Born and educated in Japan. After obtaining PhD in astrophysics at Nagoya University, Nagoya, Japan, in 1995, I moved to Europe, working at the Institute of Astronomy, Cambridge in UK (1995-2005), at the Max Planck Institut für Extraterrestrische Physik in Germany (2005-2008), and at INAF-Osservatorio Astronomico di Bologna in Italy (2008-2009). In 2010, I joined ICREA, to work as an ICREA Research Professor at the Institut de Ciències del Cosmos of Universitat de Barcelona (ICCUB).
My research is an observational study of star-forming galaxies and supermassive black holes that power active galactic nuclei (AGN), mainly at X-ray wavelengths as well as at other wavelengths in cosmic survey projects. The X-ray study is aimed to understand the physics in high-energy phenomena observed in galaxies undergoing intense star formation and the vicinity of central black holes in AGN. The multi-wavelength survey projects aim at understanding the formation and evolution of supermassive black holes. Presently, I am an active member of the multiwavelength projects of GOALS (Great Observatories All-sky LIRGs Survey) for local luminous infrared galaxies, SHELLQs (Subaru High-z Exploration for Low-Luminosity Quasars) for the most distant quasars, and eROSITA-Subaru/HSC collaborations for new X-ray selected AGN.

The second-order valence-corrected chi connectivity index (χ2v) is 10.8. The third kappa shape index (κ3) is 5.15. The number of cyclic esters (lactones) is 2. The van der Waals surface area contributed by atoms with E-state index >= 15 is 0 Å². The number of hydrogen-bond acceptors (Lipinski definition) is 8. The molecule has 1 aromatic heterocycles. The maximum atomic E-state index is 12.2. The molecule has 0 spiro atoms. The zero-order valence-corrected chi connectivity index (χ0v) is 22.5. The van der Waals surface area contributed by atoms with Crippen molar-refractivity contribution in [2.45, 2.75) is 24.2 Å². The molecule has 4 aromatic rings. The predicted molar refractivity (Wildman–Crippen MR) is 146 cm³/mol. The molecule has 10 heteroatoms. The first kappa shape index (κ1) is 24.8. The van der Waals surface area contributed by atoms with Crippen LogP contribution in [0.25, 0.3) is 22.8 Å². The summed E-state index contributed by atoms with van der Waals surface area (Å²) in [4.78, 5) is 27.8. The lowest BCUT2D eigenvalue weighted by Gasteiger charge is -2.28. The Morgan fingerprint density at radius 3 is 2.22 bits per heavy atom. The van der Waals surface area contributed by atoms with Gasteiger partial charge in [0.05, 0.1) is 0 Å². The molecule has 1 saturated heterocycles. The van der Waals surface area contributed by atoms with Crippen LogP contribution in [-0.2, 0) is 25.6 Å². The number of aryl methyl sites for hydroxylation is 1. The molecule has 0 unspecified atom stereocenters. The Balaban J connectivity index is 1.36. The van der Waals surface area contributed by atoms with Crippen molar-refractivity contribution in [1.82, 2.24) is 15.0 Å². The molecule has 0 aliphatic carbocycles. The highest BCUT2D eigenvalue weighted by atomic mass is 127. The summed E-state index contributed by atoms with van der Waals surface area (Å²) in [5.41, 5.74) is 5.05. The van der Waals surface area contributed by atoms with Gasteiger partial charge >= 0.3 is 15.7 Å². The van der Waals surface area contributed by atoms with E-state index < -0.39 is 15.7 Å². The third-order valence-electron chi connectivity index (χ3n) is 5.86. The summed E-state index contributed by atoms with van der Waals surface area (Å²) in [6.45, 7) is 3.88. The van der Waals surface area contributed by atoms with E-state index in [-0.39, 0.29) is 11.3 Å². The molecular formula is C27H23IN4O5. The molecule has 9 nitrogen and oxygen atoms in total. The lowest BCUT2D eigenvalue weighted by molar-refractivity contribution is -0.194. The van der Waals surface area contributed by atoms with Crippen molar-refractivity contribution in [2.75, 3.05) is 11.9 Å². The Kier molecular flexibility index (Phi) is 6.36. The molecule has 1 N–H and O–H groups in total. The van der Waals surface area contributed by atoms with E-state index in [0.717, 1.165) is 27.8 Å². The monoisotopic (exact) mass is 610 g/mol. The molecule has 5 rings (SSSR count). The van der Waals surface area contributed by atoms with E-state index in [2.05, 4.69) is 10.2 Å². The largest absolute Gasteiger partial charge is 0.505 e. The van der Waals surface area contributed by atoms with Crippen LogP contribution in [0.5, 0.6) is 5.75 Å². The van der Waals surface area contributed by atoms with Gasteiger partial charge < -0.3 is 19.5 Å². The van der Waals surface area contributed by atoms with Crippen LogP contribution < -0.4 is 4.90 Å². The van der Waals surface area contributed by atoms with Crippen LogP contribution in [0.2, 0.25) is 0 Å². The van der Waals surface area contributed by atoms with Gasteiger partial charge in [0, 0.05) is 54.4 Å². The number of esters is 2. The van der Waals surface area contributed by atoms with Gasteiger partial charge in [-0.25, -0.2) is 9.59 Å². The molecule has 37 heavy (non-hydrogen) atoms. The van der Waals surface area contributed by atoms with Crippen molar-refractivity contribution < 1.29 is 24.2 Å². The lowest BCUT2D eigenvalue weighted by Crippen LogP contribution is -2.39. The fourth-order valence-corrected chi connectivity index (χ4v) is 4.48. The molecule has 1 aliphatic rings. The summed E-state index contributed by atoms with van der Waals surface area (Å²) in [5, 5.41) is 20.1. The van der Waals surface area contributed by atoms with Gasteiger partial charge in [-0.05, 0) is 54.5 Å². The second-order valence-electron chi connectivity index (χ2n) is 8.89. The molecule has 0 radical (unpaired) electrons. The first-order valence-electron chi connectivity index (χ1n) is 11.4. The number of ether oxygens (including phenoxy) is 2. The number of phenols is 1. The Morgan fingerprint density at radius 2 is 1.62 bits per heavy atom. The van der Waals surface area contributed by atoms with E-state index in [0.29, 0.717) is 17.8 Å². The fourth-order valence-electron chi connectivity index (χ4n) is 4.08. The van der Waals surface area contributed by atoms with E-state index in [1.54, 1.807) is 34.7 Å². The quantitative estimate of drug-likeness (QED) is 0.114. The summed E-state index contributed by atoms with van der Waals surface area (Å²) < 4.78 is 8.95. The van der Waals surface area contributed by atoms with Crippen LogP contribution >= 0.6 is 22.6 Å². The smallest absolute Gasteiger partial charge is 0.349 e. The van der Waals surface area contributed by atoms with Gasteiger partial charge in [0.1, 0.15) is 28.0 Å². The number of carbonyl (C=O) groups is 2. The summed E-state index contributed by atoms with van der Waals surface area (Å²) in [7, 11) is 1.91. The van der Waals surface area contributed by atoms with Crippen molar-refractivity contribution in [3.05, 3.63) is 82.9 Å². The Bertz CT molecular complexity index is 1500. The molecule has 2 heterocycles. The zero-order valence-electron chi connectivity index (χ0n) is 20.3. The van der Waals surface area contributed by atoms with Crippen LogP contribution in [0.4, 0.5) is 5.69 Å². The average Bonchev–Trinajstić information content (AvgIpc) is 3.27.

- Gilli R, Norman C, Calura F, Vito F, Decarli R, Marchesi S, Iwasawa K, Comastri A, Lanzuisi G, Pozzi F, D'Amato Q.; Vignali C, Brusa M, Mignoli M & Cox P 2022, 'Supermassive black holes at high redshift are expected to be obscured by their massive host galaxies' interstellar medium', Astronomy & Astrophysics, 666, A17.
- Matsuoka Y, Iwasawa K, Onoue M, Izumi T, Kashikawa N, Strauss MA, Imanishi M et al. 2022, “Subaru High-z Exploration of Low-luminosity Quasars (SHELLQs). XVI. 69 New Quasars at 5.8 < z < 7.0”, Astrophysical Journal Supplement Series, 259, 1, 18, 19.
Selected research activities
Telescope times for Gran Telescopio Canarias (PI, 2022A), Subaru Telescope (co-I, S22A, S22B), WM Keck Observatory (co-I, 2022B), Hubble Space Telescope (co-I, Cycle 30), ALMA (co-I, Cycle 9) have been awarded.